MIRI: Sarawak is investing in physical and digital infrastructures to tap into the benefits of advanced technology and transition to digital tourism which will lead to opening up of many job opportunities and generating new revenue streams.
Chief Minister Datuk Patinggi Abang Johari Tun Openg said this in his speech read out by Minister of Tourism, Arts and Culture Datuk Abdul Karim Rahman Hamzah at the International Conference on Archaeology 2019: Promoting Archaeology As Heritage Tourism in a hotel here yesterday.
“Tourism-related businesses are transforming themselves to stay relevant and enhance their competitive standards,” he said.
He added that this focus on digital and information technology is a powerful catalyst to economic growth and potentially creating more business opportunities which benefit the tourism industry.
Digital tourism is part of the strategies and initiatives to boost the industry, promoting Sarawak as a must-visit destination in Malaysia while providing memorable experience to different visitors to attract them for return visits, he pointed out.
In welcoming the delegates to the international conference, he said while heritage tourism brings positive and rewarding economic benefits, sustainable and sound management of the resources is imperative.
“The invaluable historical and cultural heritage tells us about past human activities and thus, also reflects a nation’s civilisation. Therefore, protection and preservation of these heritage assets are a priority and Sarawak is committed to this,” he stressed.
The conference attracted 200 participants from Indonesia, Thailand, Brunei and Australia besides local participants. It featured 18 speakers from seven countries presenting their latest research works.
It provides a platform for participants to meet and engage with experts through debates and discussions on relevant topics, to share thoughts and knowledge on the latest developments and issues in the world of archaeology.
Abang Johari pointed out that technological advances have corrected the wrong categorisation of the identity of the Niah deep skull from young male to female adult, which was first discovered in 1958 that first shone the light on primitive human civilisation in Niah Cave 65,000 years ago.
Meanwhile, federal Minister of Tourism, Arts and Culture Datuk Mohammad Ketapi, who was represented by Saraya Arbi, deputy secretary-general of the ministry, said the federal government is committed to supporting the state’s aspiration for Niah National Park to be designated as a World Heritage site soon.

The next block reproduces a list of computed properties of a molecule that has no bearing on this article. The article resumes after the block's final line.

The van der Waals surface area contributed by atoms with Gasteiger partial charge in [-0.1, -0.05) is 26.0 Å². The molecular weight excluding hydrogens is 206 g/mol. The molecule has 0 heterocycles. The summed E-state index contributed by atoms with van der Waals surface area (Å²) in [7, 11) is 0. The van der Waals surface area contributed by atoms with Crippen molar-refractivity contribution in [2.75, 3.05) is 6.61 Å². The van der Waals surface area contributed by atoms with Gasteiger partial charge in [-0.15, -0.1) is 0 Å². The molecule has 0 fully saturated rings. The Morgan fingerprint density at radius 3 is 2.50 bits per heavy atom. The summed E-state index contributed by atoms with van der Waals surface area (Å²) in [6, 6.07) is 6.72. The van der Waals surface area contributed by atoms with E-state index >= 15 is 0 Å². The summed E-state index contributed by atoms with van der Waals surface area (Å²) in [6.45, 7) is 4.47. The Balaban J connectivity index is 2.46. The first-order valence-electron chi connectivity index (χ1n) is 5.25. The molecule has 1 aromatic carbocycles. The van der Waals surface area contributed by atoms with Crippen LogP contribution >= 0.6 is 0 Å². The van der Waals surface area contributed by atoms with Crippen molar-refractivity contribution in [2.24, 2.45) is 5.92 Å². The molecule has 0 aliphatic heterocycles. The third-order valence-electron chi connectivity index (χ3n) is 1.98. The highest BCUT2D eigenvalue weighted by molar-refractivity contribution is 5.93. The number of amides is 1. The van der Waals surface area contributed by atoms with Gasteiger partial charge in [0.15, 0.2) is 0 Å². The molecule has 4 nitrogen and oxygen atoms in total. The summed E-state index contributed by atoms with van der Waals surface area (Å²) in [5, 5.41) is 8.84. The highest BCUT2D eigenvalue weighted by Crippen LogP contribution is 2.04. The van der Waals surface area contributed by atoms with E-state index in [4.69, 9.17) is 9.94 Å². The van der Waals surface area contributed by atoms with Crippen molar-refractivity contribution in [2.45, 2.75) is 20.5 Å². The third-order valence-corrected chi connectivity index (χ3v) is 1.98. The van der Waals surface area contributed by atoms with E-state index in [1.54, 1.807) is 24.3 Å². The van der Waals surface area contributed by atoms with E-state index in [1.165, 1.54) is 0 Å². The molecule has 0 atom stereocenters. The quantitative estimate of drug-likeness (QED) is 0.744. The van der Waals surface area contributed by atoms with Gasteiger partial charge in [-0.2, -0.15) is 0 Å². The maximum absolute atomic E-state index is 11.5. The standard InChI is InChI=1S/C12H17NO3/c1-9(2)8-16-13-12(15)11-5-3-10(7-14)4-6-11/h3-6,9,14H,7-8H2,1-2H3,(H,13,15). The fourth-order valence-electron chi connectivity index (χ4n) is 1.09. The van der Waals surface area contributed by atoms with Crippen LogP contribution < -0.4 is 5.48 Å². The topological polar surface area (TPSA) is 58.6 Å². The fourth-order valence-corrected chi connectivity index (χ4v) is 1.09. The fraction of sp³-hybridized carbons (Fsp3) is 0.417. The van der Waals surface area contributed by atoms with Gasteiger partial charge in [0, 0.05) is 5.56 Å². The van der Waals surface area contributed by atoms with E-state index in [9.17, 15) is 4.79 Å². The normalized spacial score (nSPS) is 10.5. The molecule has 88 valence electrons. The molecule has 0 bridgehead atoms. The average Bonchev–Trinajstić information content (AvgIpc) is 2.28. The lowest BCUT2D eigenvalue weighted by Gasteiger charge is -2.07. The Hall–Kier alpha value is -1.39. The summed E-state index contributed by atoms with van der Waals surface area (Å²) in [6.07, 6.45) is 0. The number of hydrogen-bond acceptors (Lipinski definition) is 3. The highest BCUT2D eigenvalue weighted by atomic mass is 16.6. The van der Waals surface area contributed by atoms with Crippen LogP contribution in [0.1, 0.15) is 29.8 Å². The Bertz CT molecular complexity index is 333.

He called on all authorities at state and federal level and professional experts to work together to realise this mission.
He said the government must strike a right balance between development of wonder lifestyle and conservation of its heritage, giving tourists the experience of the contrast and diversity while appreciating the value, history and stories that shaped the co-existence.
He said Malaysia is fortunate to have many archaeological sites, monuments and historical buildings which appeals to tourists due to its unique geographical and historical background which provide an interesting archeo-tourism landscape that can be sustained and developed.
He said several heritage sites across the country, including those in Sarawak, were yet to be gazetted but eight had been completed and recognised prior to 2015.
Meanwhile, two memorandums of understanding were signed by Sarawak Museum with Griffith University of Australia and French School of Asian Studies ( Ecole Francaise d Extreme-Orient (EFEO).
Acting director Suria Bujang signed for Sarawak Museum while Professor Paul Tacon and Christope Marquet signed for Griffith University and EFEO respectively.
Griffith University will focus on new archaeological and rock art research including rock art dating, conservation and management while the collaboration with EFEO will be on the ancient settlement sites of Sarawak River Delta.
Also present was Assistant Minister of Tourism, Arts and Culture, Datuk Sebastian Ting.